PhotoHousing costs have risen sharply in the last decade, especially in expensive markets like New York City.

A new report from StreetEasy, a division of real estate marketplace Zillow, shows New Yorkers now pay 1.3 times more for housing in absolute terms than average Americans. To meet these high prices, 31 percent of New Yorkers must go over their initial budgets, whether buying or renting.

However, homeowners are more likely to overspend, with 37 percent exceeding their initial home budget, compared to 27 percent of renters.

According to the data, millennials are the generation most likely to go over their housing budget, with 45 percent opting for a more expensive home. Thirty percent of Gen Xers exceeded their housing budget, while only 19 percent of baby boomers did.

Big spending millennials

Millennials are also most likely of all the generations to consider buying a home right away. StreetEasy Senior Economist Grant Long says many young New Yorkers moved to the city to take advantage of its high salaries. They're finding those salaries aren't always high enough.

“Despite facing rising housing costs and budgeting constraints, aspirations of owning a home remain high in the city, particularly among millennials," Long said. "While New Yorkers’ widespread desire to remain in the city is encouraging, the region’s continued success depends on maintaining an adequate supply of affordable homes that fit the priorities of its growing workforce.”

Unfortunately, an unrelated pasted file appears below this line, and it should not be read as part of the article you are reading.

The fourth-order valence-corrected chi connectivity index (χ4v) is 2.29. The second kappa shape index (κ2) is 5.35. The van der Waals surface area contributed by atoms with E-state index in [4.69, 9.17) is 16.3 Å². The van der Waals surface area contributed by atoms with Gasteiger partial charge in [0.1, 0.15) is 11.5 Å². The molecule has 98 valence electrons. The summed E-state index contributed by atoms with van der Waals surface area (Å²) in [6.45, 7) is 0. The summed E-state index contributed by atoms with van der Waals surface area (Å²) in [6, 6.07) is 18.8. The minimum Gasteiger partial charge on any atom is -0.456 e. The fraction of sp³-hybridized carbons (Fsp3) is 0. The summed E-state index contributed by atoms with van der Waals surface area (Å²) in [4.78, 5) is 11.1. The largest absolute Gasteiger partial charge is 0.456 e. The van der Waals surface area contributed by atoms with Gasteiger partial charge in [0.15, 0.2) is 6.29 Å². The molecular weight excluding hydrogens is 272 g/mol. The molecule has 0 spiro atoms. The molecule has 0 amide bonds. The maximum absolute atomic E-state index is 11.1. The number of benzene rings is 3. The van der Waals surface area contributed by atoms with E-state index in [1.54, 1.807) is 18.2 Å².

New York is not the only expensive housing market to face this problem. In 2016 the Home Value Forecast, produced by Pro Teck Valuation Services, traced San Francisco's skyrocketing real estate values to its economic prosperity.

As it recovered from the Great Recession, the city created 500,000 new jobs, many of them paying big salaries. But the recession and resulting housing crash resulted in a plunge in home building activity in the region, where land is at a premium.

A half-million new jobs and almost no expansion in housing inventory resulted in a housing market where the average home lists for $1.2 million, and there is no shortage of buyers.

Focusing on the basics

With rising real estate values, New Yorkers looking to buy or rent a home are focusing on the basics, not the amenities. When asked to pick what they were looking for in a home, a majority said safety and access to public transportation were the most important features.

Most New Yorkers -- 57 percent -- would recommend life in the Big Apple, but those who own a home are most likely to feel that way. The survey found renters to be significantly more likely to say living in New York is unaffordable.


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